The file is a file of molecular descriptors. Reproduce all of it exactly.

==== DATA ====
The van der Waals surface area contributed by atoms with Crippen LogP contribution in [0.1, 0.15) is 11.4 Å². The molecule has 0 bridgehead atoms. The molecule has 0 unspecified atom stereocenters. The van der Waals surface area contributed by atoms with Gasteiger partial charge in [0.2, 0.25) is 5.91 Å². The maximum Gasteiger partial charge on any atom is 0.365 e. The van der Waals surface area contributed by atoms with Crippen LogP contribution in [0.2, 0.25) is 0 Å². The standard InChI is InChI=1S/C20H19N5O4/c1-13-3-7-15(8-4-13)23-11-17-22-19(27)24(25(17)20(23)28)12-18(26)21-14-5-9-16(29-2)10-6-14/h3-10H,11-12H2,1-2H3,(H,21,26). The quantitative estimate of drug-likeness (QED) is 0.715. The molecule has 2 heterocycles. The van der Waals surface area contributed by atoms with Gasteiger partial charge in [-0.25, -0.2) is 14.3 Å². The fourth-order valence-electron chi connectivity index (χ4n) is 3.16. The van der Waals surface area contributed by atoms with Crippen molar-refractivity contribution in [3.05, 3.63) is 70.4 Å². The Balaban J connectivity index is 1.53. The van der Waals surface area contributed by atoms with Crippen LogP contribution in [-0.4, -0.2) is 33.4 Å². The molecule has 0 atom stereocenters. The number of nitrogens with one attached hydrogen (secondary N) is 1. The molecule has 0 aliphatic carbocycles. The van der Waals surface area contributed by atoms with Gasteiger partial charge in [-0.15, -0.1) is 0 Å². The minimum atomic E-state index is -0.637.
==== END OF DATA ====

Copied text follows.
The van der Waals surface area contributed by atoms with Crippen LogP contribution in [0.1, 0.15) is 11.4 Å². The molecule has 0 bridgehead atoms. The molecule has 0 unspecified atom stereocenters. The van der Waals surface area contributed by atoms with Gasteiger partial charge in [0.2, 0.25) is 5.91 Å². The maximum Gasteiger partial charge on any atom is 0.365 e. The van der Waals surface area contributed by atoms with Crippen LogP contribution in [0.2, 0.25) is 0 Å². The standard InChI is InChI=1S/C20H19N5O4/c1-13-3-7-15(8-4-13)23-11-17-22-19(27)24(25(17)20(23)28)12-18(26)21-14-5-9-16(29-2)10-6-14/h3-10H,11-12H2,1-2H3,(H,21,26). The quantitative estimate of drug-likeness (QED) is 0.715. The molecule has 2 heterocycles. The van der Waals surface area contributed by atoms with Gasteiger partial charge in [-0.25, -0.2) is 14.3 Å². The fourth-order valence-electron chi connectivity index (χ4n) is 3.16. The van der Waals surface area contributed by atoms with Crippen molar-refractivity contribution in [3.05, 3.63) is 70.4 Å². The Balaban J connectivity index is 1.53. The van der Waals surface area contributed by atoms with Crippen LogP contribution in [-0.4, -0.2) is 33.4 Å². The molecule has 0 atom stereocenters. The number of nitrogens with one attached hydrogen (secondary N) is 1. The molecule has 0 aliphatic carbocycles. The van der Waals surface area contributed by atoms with Gasteiger partial charge in [-0.15, -0.1) is 0 Å². The minimum atomic E-state index is -0.637.